In the late 1960s, as the Latin American Boom masters exported magic realist narratives to the international literary market, young Mexican Onda writers imported the international counterculture into their writing in an attempt to question paradigms of self, representation, and language. Among the signifiers that codified the 1960s counterculture, the drug experience, along with rock music, opened possibilities for social and literary experimentation.
Art and Culture
Sweet sounds of a wooden instrument ringing throughout the airport caught my attention as I got off my flight in Guatemala City in the summer of 2016. As I turned the corner, I saw the source of this joyful music that breathed happiness being played on a large wooden xylophone-looking instrument, which I later learned was called a marimba, by a group of Guatemalan men underneath a large sign that said, “Bienvenidos a Guatemala” (Welcome to Guatemala).
Walking down the cracked sidewalks of a hot, palm frond-shaded street in Vedado, Havana’s western upper-middle class neighborhood, you pass two women. One of them, younger and taller, is dressed entirely in white—from her white umbrella and white hair wrap down to her white high-heeled shoes. When she notices you staring at her trailing white dress, she smiles and looks down. Her older companion speaks loudly and emphatically to her as they pass you by.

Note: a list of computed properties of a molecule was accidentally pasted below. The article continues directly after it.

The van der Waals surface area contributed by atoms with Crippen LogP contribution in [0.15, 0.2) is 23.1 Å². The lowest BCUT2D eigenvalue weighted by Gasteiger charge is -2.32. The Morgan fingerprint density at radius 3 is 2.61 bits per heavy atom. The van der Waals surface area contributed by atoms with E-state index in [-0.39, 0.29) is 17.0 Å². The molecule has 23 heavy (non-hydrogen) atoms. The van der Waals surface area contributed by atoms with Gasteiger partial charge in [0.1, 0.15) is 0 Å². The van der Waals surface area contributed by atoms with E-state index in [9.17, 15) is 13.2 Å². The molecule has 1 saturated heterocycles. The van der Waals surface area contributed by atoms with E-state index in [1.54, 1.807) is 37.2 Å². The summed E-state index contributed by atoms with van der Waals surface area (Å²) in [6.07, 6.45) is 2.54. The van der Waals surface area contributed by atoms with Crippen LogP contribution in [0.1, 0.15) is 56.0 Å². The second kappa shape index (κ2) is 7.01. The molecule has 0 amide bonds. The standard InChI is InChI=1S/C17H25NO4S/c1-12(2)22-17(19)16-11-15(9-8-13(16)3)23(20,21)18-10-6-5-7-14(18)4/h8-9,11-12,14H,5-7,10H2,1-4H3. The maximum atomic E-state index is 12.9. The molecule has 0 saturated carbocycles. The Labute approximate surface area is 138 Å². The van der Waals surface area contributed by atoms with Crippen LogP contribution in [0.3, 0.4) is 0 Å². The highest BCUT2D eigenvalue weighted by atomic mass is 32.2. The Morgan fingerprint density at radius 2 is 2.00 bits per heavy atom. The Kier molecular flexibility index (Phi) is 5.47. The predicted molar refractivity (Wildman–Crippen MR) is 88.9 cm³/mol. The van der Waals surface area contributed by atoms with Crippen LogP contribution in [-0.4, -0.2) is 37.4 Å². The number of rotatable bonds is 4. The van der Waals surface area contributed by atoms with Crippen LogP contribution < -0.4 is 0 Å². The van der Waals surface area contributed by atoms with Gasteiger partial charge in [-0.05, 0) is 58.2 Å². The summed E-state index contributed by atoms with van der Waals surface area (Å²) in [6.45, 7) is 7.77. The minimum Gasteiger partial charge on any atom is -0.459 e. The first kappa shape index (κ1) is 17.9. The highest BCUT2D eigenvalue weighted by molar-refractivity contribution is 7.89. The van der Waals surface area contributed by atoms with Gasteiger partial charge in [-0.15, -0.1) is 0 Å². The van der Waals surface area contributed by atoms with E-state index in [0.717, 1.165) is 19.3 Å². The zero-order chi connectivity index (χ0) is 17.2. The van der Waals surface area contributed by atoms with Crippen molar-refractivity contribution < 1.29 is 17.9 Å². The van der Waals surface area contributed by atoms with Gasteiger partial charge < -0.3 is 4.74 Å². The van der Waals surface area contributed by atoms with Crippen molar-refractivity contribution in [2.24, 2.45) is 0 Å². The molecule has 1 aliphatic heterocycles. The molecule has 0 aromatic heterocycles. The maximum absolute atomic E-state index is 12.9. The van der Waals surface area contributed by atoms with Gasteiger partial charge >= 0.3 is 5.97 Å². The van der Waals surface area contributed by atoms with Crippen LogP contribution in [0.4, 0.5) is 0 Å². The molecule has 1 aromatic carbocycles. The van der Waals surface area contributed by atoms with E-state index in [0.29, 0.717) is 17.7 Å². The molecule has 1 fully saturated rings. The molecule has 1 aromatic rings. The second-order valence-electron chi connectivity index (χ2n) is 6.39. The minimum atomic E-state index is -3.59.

Favelas have long been known as the impoverished neighborhoods surrounding the cities of Brazil. Rio de Janeiro, the second largest city, is home to one of the oldest favelas, Providência, founded in 18971. The original favelas normally consisted of informal housing like shacks, usually made from scrap metal, woods, or other materials. They originated due to a lack of affordable housing, thus pushing poorer citizens to the outskirts of the cities.
Upon meeting Maurice Tomlinson, one would never guess all that he has been through in his life. His smiling face lights up the room and his laughter is immediately contagious. Nothing about the LGBTI rights advocate’s demeanor reveals that he was forced out of his home country of Jamaica after threats to his life.
For centuries, the dominant religion found in Latin America has been Catholicism. Having been ruled by the Spanish and Portuguese starting in the 1500s, both nations emphasized religiosity and incorporated the Church into government decisions and policies, from land distribution, to conversion and education. As a result, centuries of the Christian religion and in many cases hegemony over indigenous religions pushed Latin America to be 90 percent Catholic, as of 1910.